In a previous role, I was a researcher and I was so intrigued and maybe a little bit horrified at what was happening to us all in March 2020. I thought that I was doing a research study on employee engagement. This is a time that we also need to study the reverse of engagement, which is burnout. Burnout as a construct has been around for decades. It’s not a new thing but we can all agree that it’s been talked about much more frequently this 2020.
In early 2020, I conducted a study of HR professionals and how they were experiencing burnout in their workforce and what they were doing to alleviate or mitigate it. In 2019, the World Health Organization included burnout in its classifications of diseases, not as a medical condition but as something that happens out of work. It’s a syndrome that results in workplace stress and it’s characterized by three dimensions. It’s feeling exhausted. It’s having mental distance from one’s job so you’re feeling negative or cynical when you talk about your job. It’s also reduced productivity.
You’re not doing your best work. You’re not feeling creative. You’re not bringing all you can. You think about what engagement is. It’s the reverse of all of that. It’s showing up, in a way, increased capacity. It’s showing up in a way where you’re proud of your work, feeling connected to your work and doing your best work. A lot of the literature looks at is burnout, the opposite of engagement and there’s disagreement and agreement and all that but we won’t get into the best theoretical conversation now.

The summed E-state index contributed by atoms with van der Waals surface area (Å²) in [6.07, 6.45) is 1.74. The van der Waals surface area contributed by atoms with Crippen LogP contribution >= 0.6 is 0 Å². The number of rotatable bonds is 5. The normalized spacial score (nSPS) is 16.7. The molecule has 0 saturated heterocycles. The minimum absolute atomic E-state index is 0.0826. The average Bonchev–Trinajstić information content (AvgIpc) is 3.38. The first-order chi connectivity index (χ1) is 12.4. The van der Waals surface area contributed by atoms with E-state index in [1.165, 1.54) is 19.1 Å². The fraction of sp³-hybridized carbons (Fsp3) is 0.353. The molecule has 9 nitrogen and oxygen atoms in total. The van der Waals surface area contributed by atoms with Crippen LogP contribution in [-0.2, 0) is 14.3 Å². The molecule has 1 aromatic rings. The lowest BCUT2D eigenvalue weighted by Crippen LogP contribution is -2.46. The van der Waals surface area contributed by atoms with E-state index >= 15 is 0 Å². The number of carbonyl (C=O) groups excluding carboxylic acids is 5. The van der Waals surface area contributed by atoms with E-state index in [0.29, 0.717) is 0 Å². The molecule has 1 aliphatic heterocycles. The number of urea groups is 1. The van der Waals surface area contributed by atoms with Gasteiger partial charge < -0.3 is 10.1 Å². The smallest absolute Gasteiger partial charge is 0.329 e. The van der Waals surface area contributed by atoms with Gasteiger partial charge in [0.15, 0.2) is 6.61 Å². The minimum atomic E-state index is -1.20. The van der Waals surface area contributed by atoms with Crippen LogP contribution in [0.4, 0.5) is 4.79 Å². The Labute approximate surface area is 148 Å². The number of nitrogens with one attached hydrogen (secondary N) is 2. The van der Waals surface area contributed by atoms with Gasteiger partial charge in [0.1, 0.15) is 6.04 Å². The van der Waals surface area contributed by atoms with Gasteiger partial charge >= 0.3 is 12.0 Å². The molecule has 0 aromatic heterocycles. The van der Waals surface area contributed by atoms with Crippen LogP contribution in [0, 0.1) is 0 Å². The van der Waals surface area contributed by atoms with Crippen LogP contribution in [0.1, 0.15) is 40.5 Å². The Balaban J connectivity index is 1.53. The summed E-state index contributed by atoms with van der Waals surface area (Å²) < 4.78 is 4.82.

Burnout is characterized by those three things. The study I mentioned with HR professionals, was very interesting to how HR and organizations recognize burnout in their workforce. The majority of interviews for that research study, there was a lot of variation to we’re seeing it and we’re providing mental health services to our employees, too. We don’t even acknowledge that employees have emotions.
It was varied in terms of how people thought about it. That was before, I wonder if there has been change. The other thing I noticed in my study about what is burnout is, there are a lot of generational differences that I observed in my interviews. The younger generations, like myself included, they’re freer to use the word burnout to describe their condition at work, while older generations did not want to because they felt like they’re acknowledging that they were unable to keep up with demands.Focus on getting positive outcomes and don’t push yourself too hard. Click To Tweet